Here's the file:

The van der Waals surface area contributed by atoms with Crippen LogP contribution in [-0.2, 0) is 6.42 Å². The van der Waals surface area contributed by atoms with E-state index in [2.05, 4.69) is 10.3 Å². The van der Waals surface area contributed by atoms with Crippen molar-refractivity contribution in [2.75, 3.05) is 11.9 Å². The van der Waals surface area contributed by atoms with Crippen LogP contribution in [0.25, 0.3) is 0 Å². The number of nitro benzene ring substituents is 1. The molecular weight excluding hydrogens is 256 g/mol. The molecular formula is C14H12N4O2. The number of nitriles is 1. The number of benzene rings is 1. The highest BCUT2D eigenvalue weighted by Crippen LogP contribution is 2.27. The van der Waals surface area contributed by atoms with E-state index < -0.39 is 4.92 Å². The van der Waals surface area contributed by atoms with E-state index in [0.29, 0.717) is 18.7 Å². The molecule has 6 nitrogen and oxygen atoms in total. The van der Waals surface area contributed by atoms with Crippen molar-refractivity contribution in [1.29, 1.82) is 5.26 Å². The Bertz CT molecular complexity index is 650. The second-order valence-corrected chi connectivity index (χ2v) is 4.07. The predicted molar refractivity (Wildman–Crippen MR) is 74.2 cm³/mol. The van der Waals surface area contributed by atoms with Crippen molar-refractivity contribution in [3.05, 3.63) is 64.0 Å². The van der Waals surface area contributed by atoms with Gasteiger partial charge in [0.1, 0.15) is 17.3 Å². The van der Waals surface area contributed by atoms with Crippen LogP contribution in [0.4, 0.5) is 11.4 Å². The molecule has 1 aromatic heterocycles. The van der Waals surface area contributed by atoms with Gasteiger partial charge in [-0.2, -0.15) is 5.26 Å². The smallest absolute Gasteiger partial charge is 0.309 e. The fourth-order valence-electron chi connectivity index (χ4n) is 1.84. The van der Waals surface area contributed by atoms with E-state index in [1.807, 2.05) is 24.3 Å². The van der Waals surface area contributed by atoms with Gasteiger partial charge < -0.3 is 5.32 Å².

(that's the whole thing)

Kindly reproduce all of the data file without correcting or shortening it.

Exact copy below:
The van der Waals surface area contributed by atoms with Crippen LogP contribution in [-0.2, 0) is 6.42 Å². The van der Waals surface area contributed by atoms with E-state index in [2.05, 4.69) is 10.3 Å². The van der Waals surface area contributed by atoms with Crippen molar-refractivity contribution in [2.75, 3.05) is 11.9 Å². The van der Waals surface area contributed by atoms with Crippen LogP contribution in [0.25, 0.3) is 0 Å². The number of nitro benzene ring substituents is 1. The molecular weight excluding hydrogens is 256 g/mol. The molecular formula is C14H12N4O2. The number of nitriles is 1. The number of benzene rings is 1. The highest BCUT2D eigenvalue weighted by Crippen LogP contribution is 2.27. The van der Waals surface area contributed by atoms with E-state index < -0.39 is 4.92 Å². The van der Waals surface area contributed by atoms with E-state index in [0.29, 0.717) is 18.7 Å². The molecule has 6 nitrogen and oxygen atoms in total. The van der Waals surface area contributed by atoms with Crippen molar-refractivity contribution in [1.29, 1.82) is 5.26 Å². The Bertz CT molecular complexity index is 650. The second-order valence-corrected chi connectivity index (χ2v) is 4.07. The predicted molar refractivity (Wildman–Crippen MR) is 74.2 cm³/mol. The van der Waals surface area contributed by atoms with Crippen molar-refractivity contribution in [3.05, 3.63) is 64.0 Å². The van der Waals surface area contributed by atoms with Gasteiger partial charge in [0.1, 0.15) is 17.3 Å². The van der Waals surface area contributed by atoms with Crippen LogP contribution in [0.4, 0.5) is 11.4 Å². The molecule has 1 aromatic heterocycles. The van der Waals surface area contributed by atoms with Gasteiger partial charge in [-0.2, -0.15) is 5.26 Å². The smallest absolute Gasteiger partial charge is 0.309 e. The fourth-order valence-electron chi connectivity index (χ4n) is 1.84. The van der Waals surface area contributed by atoms with E-state index in [1.807, 2.05) is 24.3 Å². The van der Waals surface area contributed by atoms with Gasteiger partial charge < -0.3 is 5.32 Å².